Nick Isabell said he doesn’t view himself as an artist, but his ever-growing collection of tie-dyed and handmade inventory tells a different story. After ordering his first set of tie-dying materials in 2018, Isabell has spent the last three years learning and evolving in his craft.
Not only does Isabell tie-dye a variety of items — including dresses, tapestries and shoes — but he embroiders many of his products with a sewing machine.
When it comes to tie-dying, the process is “very chemistry-oriented,” Isabell said. Finding the right balance in pH levels, humidity and temperature are tasks of their own, but Isabell also mixes his own colors to create the best shades for his projects.
“It can be a time-consuming process,” he said. “I learned almost everything by watching YouTube videos.”
Isabell said he always enjoyed chemistry, so the tie-dying process came pretty naturally to him. Most of Isabell’s projects contain a variety of bright colors, such as blue, green, yellow, pink, orange and purple.
“I like colors that pop on the fabric,” Isabell said, adding that it took a lot of mixing and experimenting to create the bright pink color he used for several of his tapestries.
Inspired by bands like The Grateful Dead, Isabell said a lot of his artistic style stems from the 1980s culture.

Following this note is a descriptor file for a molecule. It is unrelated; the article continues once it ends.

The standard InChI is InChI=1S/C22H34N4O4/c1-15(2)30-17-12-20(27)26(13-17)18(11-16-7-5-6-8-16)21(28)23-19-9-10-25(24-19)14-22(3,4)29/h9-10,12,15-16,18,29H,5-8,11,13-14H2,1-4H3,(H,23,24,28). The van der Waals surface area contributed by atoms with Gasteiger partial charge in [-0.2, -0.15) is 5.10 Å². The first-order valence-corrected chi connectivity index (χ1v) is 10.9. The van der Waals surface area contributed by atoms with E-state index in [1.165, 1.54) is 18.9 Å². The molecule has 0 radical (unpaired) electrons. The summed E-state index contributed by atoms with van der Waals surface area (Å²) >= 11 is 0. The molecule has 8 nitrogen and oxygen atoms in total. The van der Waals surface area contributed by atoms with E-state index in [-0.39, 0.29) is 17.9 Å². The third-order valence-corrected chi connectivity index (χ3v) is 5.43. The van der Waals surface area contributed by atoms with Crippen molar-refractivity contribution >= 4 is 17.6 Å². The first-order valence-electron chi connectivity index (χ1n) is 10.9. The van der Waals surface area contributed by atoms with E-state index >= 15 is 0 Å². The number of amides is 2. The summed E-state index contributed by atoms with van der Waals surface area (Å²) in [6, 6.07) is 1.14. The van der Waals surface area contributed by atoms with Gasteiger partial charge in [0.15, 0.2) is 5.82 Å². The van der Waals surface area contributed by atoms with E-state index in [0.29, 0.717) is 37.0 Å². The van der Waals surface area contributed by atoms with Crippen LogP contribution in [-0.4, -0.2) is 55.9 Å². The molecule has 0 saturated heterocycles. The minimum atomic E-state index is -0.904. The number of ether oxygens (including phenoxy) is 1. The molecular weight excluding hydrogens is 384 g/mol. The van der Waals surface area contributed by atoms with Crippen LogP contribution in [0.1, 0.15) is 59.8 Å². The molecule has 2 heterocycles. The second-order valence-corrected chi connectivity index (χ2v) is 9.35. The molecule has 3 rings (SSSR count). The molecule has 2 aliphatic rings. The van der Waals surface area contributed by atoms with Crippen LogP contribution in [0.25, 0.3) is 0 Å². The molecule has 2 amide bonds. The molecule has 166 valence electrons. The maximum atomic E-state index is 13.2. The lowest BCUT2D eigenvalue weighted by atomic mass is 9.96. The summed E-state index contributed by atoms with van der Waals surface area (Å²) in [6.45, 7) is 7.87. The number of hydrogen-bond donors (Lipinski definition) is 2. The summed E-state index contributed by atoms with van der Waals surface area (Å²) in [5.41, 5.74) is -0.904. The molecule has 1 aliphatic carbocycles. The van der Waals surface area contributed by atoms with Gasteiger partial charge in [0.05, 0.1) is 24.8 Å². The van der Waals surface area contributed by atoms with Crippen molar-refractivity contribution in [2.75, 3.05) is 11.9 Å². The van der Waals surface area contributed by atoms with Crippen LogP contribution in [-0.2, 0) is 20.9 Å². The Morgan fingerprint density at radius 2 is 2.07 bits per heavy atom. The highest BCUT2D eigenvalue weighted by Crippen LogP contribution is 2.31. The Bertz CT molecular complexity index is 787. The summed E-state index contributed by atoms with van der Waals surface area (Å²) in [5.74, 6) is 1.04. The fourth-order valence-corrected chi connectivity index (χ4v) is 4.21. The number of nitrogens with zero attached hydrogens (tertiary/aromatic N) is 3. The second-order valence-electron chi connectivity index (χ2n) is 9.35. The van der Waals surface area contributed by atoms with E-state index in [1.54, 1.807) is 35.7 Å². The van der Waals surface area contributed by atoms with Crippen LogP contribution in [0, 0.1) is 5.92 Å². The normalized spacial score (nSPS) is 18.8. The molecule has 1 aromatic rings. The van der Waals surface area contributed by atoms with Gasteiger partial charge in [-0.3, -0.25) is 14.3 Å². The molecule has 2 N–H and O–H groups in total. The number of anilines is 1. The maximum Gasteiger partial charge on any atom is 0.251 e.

Aside from tie-dye, Isabell customizes iron-on patches and drink koozies using a computer software program that gives him the ability to create designs.
The first music festival Isabell and his wife Harmony attended as vendors was what really convinced the Indiana native that he was talented. All of his inventory was sold by the end of the first day.
“That’s when I first realized, ‘Wow, people really like my work,’” he said.
Isabell, who is in line to become the next owner of Little Einsteins Too!, said he brings his non-toxic dyes to the daycare center often, giving the kids the chance to create their own splashes of color on T-shirts they get to take home with them.
Looking ahead, Isabell said he hopes to open his own brick-and-mortar location where he can sell his garments and products alongside an array of local artwork. For now, he’s still taking the time to figure out his style and aesthetic.
“I have fun with it. It’s relaxing for me to get to spend time on a project and play with different colors and patterns,” he said. “The long-term goal in my life is to get to do something I enjoy every day.”